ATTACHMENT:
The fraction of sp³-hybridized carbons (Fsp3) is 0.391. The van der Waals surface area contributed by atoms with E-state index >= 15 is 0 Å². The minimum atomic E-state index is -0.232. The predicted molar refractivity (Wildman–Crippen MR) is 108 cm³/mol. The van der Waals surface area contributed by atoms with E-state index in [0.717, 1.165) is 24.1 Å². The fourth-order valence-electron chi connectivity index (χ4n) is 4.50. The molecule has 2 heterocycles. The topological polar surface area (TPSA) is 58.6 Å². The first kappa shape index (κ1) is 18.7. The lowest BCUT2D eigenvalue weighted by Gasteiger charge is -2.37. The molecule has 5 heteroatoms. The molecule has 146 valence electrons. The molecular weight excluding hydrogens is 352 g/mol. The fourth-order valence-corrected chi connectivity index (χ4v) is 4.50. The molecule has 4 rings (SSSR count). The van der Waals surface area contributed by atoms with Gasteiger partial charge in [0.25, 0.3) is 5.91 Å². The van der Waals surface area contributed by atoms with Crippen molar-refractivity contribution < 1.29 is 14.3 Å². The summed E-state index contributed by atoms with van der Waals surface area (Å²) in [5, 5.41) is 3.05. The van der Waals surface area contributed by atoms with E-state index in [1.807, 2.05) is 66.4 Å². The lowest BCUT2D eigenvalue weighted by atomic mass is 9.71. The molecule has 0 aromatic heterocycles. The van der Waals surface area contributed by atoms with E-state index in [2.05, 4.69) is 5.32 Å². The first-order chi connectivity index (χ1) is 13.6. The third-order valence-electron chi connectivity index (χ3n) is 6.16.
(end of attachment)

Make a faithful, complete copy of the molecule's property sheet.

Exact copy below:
The fraction of sp³-hybridized carbons (Fsp3) is 0.391. The van der Waals surface area contributed by atoms with E-state index >= 15 is 0 Å². The minimum atomic E-state index is -0.232. The predicted molar refractivity (Wildman–Crippen MR) is 108 cm³/mol. The van der Waals surface area contributed by atoms with E-state index in [0.717, 1.165) is 24.1 Å². The fourth-order valence-electron chi connectivity index (χ4n) is 4.50. The molecule has 2 heterocycles. The topological polar surface area (TPSA) is 58.6 Å². The first kappa shape index (κ1) is 18.7. The lowest BCUT2D eigenvalue weighted by Gasteiger charge is -2.37. The molecule has 5 heteroatoms. The molecule has 146 valence electrons. The molecular weight excluding hydrogens is 352 g/mol. The fourth-order valence-corrected chi connectivity index (χ4v) is 4.50. The molecule has 4 rings (SSSR count). The van der Waals surface area contributed by atoms with Gasteiger partial charge in [0.25, 0.3) is 5.91 Å². The van der Waals surface area contributed by atoms with Crippen molar-refractivity contribution < 1.29 is 14.3 Å². The summed E-state index contributed by atoms with van der Waals surface area (Å²) in [5, 5.41) is 3.05. The van der Waals surface area contributed by atoms with E-state index in [1.807, 2.05) is 66.4 Å². The lowest BCUT2D eigenvalue weighted by atomic mass is 9.71. The molecule has 0 aromatic heterocycles. The van der Waals surface area contributed by atoms with E-state index in [2.05, 4.69) is 5.32 Å². The first-order chi connectivity index (χ1) is 13.6. The third-order valence-electron chi connectivity index (χ3n) is 6.16.